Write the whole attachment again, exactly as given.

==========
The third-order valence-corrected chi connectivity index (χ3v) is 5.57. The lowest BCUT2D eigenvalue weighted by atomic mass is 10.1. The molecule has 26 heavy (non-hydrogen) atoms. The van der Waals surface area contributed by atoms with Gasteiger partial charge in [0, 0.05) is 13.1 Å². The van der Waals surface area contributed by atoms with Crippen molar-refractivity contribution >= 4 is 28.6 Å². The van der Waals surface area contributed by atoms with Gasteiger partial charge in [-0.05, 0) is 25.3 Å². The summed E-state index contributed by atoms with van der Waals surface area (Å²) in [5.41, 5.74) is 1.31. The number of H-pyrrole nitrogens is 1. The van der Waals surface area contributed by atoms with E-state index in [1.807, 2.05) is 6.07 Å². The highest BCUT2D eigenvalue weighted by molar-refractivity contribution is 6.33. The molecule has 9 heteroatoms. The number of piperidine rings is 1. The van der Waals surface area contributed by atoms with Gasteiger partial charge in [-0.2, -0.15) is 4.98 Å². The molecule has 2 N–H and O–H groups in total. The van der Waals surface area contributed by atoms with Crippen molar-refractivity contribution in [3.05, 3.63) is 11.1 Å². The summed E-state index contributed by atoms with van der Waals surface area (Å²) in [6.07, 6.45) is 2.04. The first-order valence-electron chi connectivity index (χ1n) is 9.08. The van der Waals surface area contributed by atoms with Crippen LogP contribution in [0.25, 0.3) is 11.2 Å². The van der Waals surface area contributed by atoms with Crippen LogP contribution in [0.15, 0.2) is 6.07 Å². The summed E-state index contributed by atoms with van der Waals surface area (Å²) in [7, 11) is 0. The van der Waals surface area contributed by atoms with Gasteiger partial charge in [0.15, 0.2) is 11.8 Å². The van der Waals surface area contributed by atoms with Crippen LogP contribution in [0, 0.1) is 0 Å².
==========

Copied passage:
The third-order valence-corrected chi connectivity index (χ3v) is 5.57. The lowest BCUT2D eigenvalue weighted by atomic mass is 10.1. The molecule has 26 heavy (non-hydrogen) atoms. The van der Waals surface area contributed by atoms with Gasteiger partial charge in [0, 0.05) is 13.1 Å². The van der Waals surface area contributed by atoms with Crippen molar-refractivity contribution >= 4 is 28.6 Å². The van der Waals surface area contributed by atoms with Gasteiger partial charge in [-0.05, 0) is 25.3 Å². The summed E-state index contributed by atoms with van der Waals surface area (Å²) in [5.41, 5.74) is 1.31. The number of H-pyrrole nitrogens is 1. The van der Waals surface area contributed by atoms with E-state index in [1.807, 2.05) is 6.07 Å². The highest BCUT2D eigenvalue weighted by molar-refractivity contribution is 6.33. The molecule has 9 heteroatoms. The number of piperidine rings is 1. The van der Waals surface area contributed by atoms with Gasteiger partial charge in [-0.2, -0.15) is 4.98 Å². The molecule has 2 N–H and O–H groups in total. The van der Waals surface area contributed by atoms with Crippen molar-refractivity contribution in [3.05, 3.63) is 11.1 Å². The summed E-state index contributed by atoms with van der Waals surface area (Å²) in [6.07, 6.45) is 2.04. The first-order valence-electron chi connectivity index (χ1n) is 9.08. The van der Waals surface area contributed by atoms with Crippen LogP contribution in [0.25, 0.3) is 11.2 Å². The van der Waals surface area contributed by atoms with Crippen LogP contribution in [0.15, 0.2) is 6.07 Å². The summed E-state index contributed by atoms with van der Waals surface area (Å²) in [7, 11) is 0. The van der Waals surface area contributed by atoms with Gasteiger partial charge in [0.15, 0.2) is 11.8 Å². The van der Waals surface area contributed by atoms with Crippen LogP contribution in [0, 0.1) is 0 Å².